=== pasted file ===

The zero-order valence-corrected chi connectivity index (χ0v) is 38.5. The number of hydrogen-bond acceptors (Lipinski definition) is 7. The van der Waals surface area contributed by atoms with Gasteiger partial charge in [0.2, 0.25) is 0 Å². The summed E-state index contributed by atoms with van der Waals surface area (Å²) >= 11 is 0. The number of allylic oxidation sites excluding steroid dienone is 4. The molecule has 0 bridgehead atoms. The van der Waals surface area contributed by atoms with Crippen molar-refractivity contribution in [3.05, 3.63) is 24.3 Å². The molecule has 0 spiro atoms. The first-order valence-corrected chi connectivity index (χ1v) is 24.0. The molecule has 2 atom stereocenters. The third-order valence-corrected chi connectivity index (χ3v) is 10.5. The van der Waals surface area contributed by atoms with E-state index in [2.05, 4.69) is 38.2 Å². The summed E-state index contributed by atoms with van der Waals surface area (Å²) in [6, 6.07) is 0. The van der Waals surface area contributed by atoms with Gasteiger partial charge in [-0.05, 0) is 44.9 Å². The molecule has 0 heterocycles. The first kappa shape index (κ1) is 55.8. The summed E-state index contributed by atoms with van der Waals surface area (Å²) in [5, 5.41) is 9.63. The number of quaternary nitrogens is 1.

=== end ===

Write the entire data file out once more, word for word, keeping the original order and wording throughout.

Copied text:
The zero-order valence-corrected chi connectivity index (χ0v) is 38.5. The number of hydrogen-bond acceptors (Lipinski definition) is 7. The van der Waals surface area contributed by atoms with Gasteiger partial charge in [0.2, 0.25) is 0 Å². The summed E-state index contributed by atoms with van der Waals surface area (Å²) >= 11 is 0. The number of allylic oxidation sites excluding steroid dienone is 4. The molecule has 0 bridgehead atoms. The van der Waals surface area contributed by atoms with Crippen molar-refractivity contribution in [3.05, 3.63) is 24.3 Å². The molecule has 0 spiro atoms. The first-order valence-corrected chi connectivity index (χ1v) is 24.0. The molecule has 2 atom stereocenters. The third-order valence-corrected chi connectivity index (χ3v) is 10.5. The van der Waals surface area contributed by atoms with E-state index in [2.05, 4.69) is 38.2 Å². The summed E-state index contributed by atoms with van der Waals surface area (Å²) in [6, 6.07) is 0. The van der Waals surface area contributed by atoms with Gasteiger partial charge in [-0.05, 0) is 44.9 Å². The molecule has 0 heterocycles. The first kappa shape index (κ1) is 55.8. The summed E-state index contributed by atoms with van der Waals surface area (Å²) in [5, 5.41) is 9.63. The number of quaternary nitrogens is 1.